John Van Buren to MVB, 28 February 1834

J[ohn] V[an] B[uren] to MVB, 28 February 1834


My dear Father,

I have just had a conversation with Saul Alley & M. Van Schaick, the latter of whom came here with me. S. A. is in favor of a State Bank with a capital of $10.000.000 the state to take from 3 to 5.000.000 of the stock. V. S. is against the plan, I fear, from a desire to see a Bank of the United States eventually supplying the place of this one. S. A. tells me that at a meeting at Tammany Hall the other evening a committee of 30 was chosen as I understood him to go to Washington Albany, 28 of whom were unanimous in favor of the measure. V. S. thought that establishment of a ten million State Bank in NewYork would create jealousy in Pennsylvania. At all events, Alley informs me that a delegation of the party will go to Albany & consult with our friends. That they think the measure essential to quiet the present disturbed state of things & ensure confidence. I wish you would write me at Albany what your views are in relation to this matter. Would it embarrass the administration? or do harm in any other way politically? The commercial effect must be ascertained from the least interested merchants: for depend upon it in money matters, they are bitter disinterested merchants (if you can find them!) are better judges than politicians. This State Bank wd. <emit> no bills under $10. Any amt. of specie can be procured from liverpool in 70 days.

I have been here since yesterday morning trying to settle some matters with Buckner in which, I fear, I shall lose all I have, but I hope no more. B. <business> <is> bad & I shall have to hand him over to Cambreling. The Circuit Court is held in Albany next week & I must be there. The river is open. I came in the first boat.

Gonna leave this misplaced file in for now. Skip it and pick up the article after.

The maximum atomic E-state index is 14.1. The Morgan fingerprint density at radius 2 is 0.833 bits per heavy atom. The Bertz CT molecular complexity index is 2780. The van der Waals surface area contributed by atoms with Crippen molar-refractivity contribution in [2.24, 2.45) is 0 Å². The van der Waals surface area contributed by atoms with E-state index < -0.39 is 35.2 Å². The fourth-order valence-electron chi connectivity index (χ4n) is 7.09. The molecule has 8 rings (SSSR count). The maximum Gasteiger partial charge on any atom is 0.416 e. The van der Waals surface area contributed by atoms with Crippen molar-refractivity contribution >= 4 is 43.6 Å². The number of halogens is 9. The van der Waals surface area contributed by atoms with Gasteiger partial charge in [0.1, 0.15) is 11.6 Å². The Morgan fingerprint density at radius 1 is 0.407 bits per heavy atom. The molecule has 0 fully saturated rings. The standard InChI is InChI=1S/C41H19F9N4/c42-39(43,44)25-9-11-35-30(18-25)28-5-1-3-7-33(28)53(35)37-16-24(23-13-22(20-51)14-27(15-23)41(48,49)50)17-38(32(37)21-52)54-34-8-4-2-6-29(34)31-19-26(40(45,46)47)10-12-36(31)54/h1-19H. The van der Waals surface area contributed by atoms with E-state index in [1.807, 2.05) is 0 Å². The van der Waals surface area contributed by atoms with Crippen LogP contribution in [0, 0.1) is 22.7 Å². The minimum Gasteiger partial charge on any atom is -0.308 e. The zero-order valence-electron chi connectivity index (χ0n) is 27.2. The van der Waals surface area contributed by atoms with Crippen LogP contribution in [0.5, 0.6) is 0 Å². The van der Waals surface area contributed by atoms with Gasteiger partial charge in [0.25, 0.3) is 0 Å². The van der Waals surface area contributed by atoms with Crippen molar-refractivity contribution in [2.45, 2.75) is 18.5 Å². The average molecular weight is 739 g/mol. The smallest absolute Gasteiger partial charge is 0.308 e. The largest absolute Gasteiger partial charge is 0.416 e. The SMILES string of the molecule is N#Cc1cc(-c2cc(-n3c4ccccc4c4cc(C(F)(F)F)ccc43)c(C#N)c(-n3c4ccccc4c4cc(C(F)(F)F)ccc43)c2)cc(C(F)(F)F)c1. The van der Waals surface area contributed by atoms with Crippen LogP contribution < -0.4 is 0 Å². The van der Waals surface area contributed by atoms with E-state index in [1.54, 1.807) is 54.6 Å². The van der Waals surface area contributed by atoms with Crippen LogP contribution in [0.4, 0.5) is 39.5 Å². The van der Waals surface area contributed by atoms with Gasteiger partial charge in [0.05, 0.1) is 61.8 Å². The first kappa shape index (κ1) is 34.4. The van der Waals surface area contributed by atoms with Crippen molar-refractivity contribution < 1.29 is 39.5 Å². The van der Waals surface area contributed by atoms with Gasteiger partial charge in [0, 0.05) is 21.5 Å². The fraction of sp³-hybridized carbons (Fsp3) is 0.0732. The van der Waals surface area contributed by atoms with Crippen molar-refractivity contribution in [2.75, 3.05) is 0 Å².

Mr. Robert White informs me that money matters are getting easier here. The people are all getting out of debt. Few new contracts are made & tho’ there business is contracted the pressure for money is consequently relieved. He thinks in a few weeks the natural energies of the Country which have been crippled & cramped by the Banks, will recover their health & strength & that a prosperity even greater than before will be the result. Exchanges of all countries are <immensely> in our favor, (I believe more so than ever before) & I don’t see how happiness & prosperity can be much longer averted, even by so corrupt & desperate an Insn. as the U.S. Bank.

Had I written you that Mr. Bleecker (Harmanus) offered me the compliment of naming me as his successor as Regent of the University, which honor for forty good reasons I declined.

Love to the Major.

Your’s verytruly


P.S. I shd. not be much surprised if the oppn. carry the Elections in this City in the Spring. They are making desperate efforts $5000 is already subscribed in Pearl Street & $20,000 is to be made up, I understa[nd]. Verily, they want a Pearl St. Bank. Rives’ course is admirable. I claim the merit of having predicted it 4 weeks since. What can Sprague <illegible> Southard &Co say?


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